I did not stay up for the start of NBA free agency. I never do, and sometimes I regret it (like last year’s truly incredible DeAndre Jordan saga), but there really is no reason it has to start at midnight. It could start at 9 a.m., or noon (like the NHL will today), or 4 in the afternoon, and it would be just as wild, and able to be enjoyed by more people. I can only conclude the NBA hates us.


But there’s something to waking up to see all the agreed-upon deals. It’s like coming downstairs on Christmas morning, only the gift-wrapping is clearly concealing a stiff seven-footer, and you have to pay $15 million a year to unwrap it. So let’s bullet point last night’s happenings, in a little feature I like to call Who Paid Whom How Much??!

DeMar DeRozan is staying with the Raptors for two reasons: they could offer him the biggest contract, and they did. Toronto gave him five years, for, depending on reports, $139 million or $137.5 million. It’s a lot of money for a guy with weaknesses like “can’t shoot threes” and “isn’t a great ballhandler” and “isn’t a good defender.”


But DeRozan has been a huge part of the Raptors’ success, and now locked up through his age-30 season, his best basketball is probably still ahead of him. Derozan’s the perfect example of a non-superstar for whom the max is probably the exact right amount—in contrast to the true top tier of guys, for whom the max is an artificial limit.

Hassan Whiteside met with the Mavericks, Trail Blazers, and Heat immediately after midnight, and all were expected to offer him the max. (It’s a good time to be a big man, as last night showed.) It did not take Whiteside long to make his decision. He announced, in a short post on the Players’ Tribune, that he’s sticking with Miami.

“I’ve played on eight teams since college,” Whiteside wrote. “I am not ready for there to be a ninth.” No word on the terms, but we can assume it’s the four years and $98 million that represents the most Miami was allowed to offer. He’s a defensive-minded center who should probably never ever touch the ball, but this was always going to be the cost of keeping him.

What did I say about it being good to be a big man in the league right now? NBA Champion Timofey Mozgov, who averaged 5.8 minutes per game in the playoffs, signed a four-year, $64 million deal with the Lakers. There was not much of a bidding war: the deal was announced 45 minutes into free agency.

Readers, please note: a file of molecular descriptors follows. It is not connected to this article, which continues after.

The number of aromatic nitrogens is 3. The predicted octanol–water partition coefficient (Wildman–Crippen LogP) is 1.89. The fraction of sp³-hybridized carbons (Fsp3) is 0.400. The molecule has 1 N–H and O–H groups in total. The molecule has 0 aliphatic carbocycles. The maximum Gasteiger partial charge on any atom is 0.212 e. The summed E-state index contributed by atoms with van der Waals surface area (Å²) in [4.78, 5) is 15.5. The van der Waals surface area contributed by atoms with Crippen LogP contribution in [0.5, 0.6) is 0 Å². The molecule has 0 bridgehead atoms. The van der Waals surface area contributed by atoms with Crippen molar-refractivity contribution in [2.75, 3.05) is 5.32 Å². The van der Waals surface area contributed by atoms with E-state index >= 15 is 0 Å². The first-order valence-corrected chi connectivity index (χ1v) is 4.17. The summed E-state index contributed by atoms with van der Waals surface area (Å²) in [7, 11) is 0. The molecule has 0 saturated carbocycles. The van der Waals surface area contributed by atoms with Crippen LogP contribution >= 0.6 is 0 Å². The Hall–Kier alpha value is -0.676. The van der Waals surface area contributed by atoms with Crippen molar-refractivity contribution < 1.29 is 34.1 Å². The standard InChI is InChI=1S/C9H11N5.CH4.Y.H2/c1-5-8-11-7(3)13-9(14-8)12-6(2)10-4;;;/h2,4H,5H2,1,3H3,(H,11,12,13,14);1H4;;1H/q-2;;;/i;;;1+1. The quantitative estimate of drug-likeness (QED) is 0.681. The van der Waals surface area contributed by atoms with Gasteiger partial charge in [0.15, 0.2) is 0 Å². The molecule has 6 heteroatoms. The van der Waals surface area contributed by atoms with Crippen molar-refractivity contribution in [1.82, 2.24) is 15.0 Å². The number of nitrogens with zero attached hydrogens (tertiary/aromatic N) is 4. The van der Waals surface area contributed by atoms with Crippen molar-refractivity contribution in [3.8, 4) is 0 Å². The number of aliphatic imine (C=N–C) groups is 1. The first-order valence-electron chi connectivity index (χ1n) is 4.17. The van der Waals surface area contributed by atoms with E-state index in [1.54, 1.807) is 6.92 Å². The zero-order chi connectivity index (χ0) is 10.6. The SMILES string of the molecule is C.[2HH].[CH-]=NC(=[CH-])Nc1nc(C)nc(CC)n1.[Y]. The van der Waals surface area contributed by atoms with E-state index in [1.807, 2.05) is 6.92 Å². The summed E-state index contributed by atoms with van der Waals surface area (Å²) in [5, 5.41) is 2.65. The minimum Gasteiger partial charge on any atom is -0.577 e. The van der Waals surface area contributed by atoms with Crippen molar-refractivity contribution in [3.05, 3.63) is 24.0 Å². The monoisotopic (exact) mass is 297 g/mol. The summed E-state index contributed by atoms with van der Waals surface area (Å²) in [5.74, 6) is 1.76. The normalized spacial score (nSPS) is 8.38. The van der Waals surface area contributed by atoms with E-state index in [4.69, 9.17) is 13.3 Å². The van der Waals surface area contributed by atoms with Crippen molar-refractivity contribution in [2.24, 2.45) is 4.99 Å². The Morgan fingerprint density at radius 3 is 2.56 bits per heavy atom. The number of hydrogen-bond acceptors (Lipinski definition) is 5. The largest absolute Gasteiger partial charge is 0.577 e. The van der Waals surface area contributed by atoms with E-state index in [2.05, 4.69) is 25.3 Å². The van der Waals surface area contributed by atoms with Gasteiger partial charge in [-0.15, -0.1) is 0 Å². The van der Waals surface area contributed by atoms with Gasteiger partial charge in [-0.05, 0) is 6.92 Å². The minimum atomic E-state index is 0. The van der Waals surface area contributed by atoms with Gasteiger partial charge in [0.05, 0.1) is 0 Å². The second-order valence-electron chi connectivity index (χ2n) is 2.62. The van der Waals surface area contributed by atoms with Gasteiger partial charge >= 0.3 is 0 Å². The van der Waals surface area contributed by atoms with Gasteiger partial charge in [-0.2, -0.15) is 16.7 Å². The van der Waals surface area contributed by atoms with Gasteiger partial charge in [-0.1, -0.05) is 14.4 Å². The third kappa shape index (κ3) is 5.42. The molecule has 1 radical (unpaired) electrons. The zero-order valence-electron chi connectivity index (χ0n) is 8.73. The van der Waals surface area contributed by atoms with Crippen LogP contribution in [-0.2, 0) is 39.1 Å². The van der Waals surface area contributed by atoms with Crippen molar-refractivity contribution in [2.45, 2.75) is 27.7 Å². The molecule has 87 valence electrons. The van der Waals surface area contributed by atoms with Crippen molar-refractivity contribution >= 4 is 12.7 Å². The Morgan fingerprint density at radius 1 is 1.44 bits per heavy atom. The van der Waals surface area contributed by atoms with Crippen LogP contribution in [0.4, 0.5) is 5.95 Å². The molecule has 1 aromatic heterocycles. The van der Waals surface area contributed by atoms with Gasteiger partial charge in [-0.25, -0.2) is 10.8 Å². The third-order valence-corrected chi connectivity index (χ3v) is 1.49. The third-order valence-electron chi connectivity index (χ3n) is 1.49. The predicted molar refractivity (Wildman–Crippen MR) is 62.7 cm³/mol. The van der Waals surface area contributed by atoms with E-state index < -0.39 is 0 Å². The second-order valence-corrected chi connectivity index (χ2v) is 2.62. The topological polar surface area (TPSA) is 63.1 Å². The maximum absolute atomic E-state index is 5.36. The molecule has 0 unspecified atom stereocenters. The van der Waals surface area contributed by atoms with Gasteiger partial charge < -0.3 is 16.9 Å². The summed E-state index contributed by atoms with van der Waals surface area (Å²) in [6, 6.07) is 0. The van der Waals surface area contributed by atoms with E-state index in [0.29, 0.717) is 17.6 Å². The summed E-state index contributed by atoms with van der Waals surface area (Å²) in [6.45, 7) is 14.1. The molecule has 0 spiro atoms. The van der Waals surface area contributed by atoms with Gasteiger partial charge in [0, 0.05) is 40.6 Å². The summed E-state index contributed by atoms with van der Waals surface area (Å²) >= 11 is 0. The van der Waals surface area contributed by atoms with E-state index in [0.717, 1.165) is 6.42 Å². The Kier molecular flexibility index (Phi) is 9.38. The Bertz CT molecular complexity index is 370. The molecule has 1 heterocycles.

He’ll get minutes in L.A., and with that roster he’ll probably sniff double-double averages, but he’ll never be a great center, not with his entirely defensive skill set. (And, since he never quite returned to form after knee surgery last summer, there’s reason to think Mozgov’s best days are behind him. He turns 30 later this month.) But the Lakers landed a starter, a legitimate seven-footer. And they signed him for cheaper than it would have taken to make a run at Al Horford or Hassan Whiteside, leaving them plenty of cap space to spend or hoard for next summer’s free agency bonanza.

This Joakim-Noah-to-the-Knicks thing looks like it’s really going to happen, and now we’ve got numbers: four years and $72 million, according to ESPN. Despite rumored interest from Washington (even whispers of the Wizards making a max offer), Noah does not appear to have met with anyone else, and is expected to spend today meeting with the Knicks to finalize the deal.


Noah’s 31, and he hasn’t been fully healthy in a while, and the Knicks simply aren’t good enough to contend just yet (despite new coach Jeff Hornacek saying they’re in “win-now” mode, which should give fans the shivers). So let’s all agree to meet back here in 2020 to see just how ugly Noah’s guaranteed fourth year will look in hindsight. Because it’s not very promising in foresight.

Andre Drummond and the Pistons are closing in on a five-year, $130 million deal. Drummond is still just 22 years old, and coming off a year in which he averaged 16.2 ppg and 14.8 rpg, so with the opportunity to match any offer sheet, there was no way the Pistons were going to let him get away. Much quicker and cleaner to just give him the max.

Nicolas Batum is staying in Charlotte. The widely courted swingman agreed to terms on a five-year, $120 million deal, that fifth year reportedly being a player option. A fantastic two-way player, the Lakers and the Mavericks reportedly wanted Batum badly, and while it’s early, this is not shaping up to be a productive summer for Dallas.

Bradley Beal is going to remain a Wizard, as expected. It’s a max deal, five years and $128 million, but nothing will be signed until the Wizards finish the rest of their free agency shopping, as Beal’s current cap hold gives them more flexibility than they’d have otherwise.

Jordan Clarkson will re-sign with the Lakers for four years and $50 million. With just two years in the league, there was no way any other team was going to be able to snatch the RFA guard away from L.A.